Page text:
In the area of Food, our overall vision is nutritious food that is locally grown or non-carbon-intensive, and is readily available across all neighborhoods, leading to improved health and greater resiliency for area families.
Hartford has been a leader in food policy for decades, making it well positioned to tackle the food-related implications of climate change. It was one of the first cities in the country to establish an advisory commission on food policy, which is still active today. Several nonprofit organizations work to improve production of, and access to, healthy food. Hartford has a network of 7 farmers’ markets and 24 community gardens and farms. Recent changes to the zoning code further encourage urban agriculture.
Despite these successful institutions and programs, Hartford remains the state’s most food insecure municipality, due to high levels of poverty and a lack of local food production. (See studies.) In the future, Hartford’s food insecurity could be made worse by the food system’s vulnerability to climate change. Hartford is designated as a quasi-food desert, because although physical access is not severely limited, public knowledge about food accessibility is an issue. It is critical to ensure that all people in Hartford have access to healthy food. A focus on the local food economy can give neighbors the necessary supports for better health and employment. The drafting process for the Climate Action Plan will consider the area of healthy food – and how Hartford stakeholders can better produce, access, and enjoy it.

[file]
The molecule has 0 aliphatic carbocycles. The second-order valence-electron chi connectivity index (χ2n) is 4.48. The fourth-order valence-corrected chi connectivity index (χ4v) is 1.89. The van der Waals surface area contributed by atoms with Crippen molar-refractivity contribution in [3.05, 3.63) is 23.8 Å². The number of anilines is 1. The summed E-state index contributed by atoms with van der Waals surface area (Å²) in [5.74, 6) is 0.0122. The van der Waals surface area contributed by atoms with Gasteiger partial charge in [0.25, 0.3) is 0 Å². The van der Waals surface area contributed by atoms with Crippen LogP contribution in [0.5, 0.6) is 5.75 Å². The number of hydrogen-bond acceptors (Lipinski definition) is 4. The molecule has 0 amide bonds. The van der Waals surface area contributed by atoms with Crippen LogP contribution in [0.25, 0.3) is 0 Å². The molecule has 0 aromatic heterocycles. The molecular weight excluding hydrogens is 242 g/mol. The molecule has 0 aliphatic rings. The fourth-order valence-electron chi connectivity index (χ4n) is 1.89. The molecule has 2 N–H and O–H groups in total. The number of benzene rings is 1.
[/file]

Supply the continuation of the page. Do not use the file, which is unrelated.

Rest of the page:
Given this context, the 5 goals in the area of Food set forth in the draft Climate Action Plan are:
- Goal 1: Cultivate Local Food Production
- Goal 2: Ensure Access to Healthy Food
- Goal 3: Divert Food from the Waste Stream
- Goal 4: Reduce Carbon Intensity of Food
- Goal 5: Increase Food Resiliency
Read about what you can do to access nutritious, sustainable food, and reduce food waste.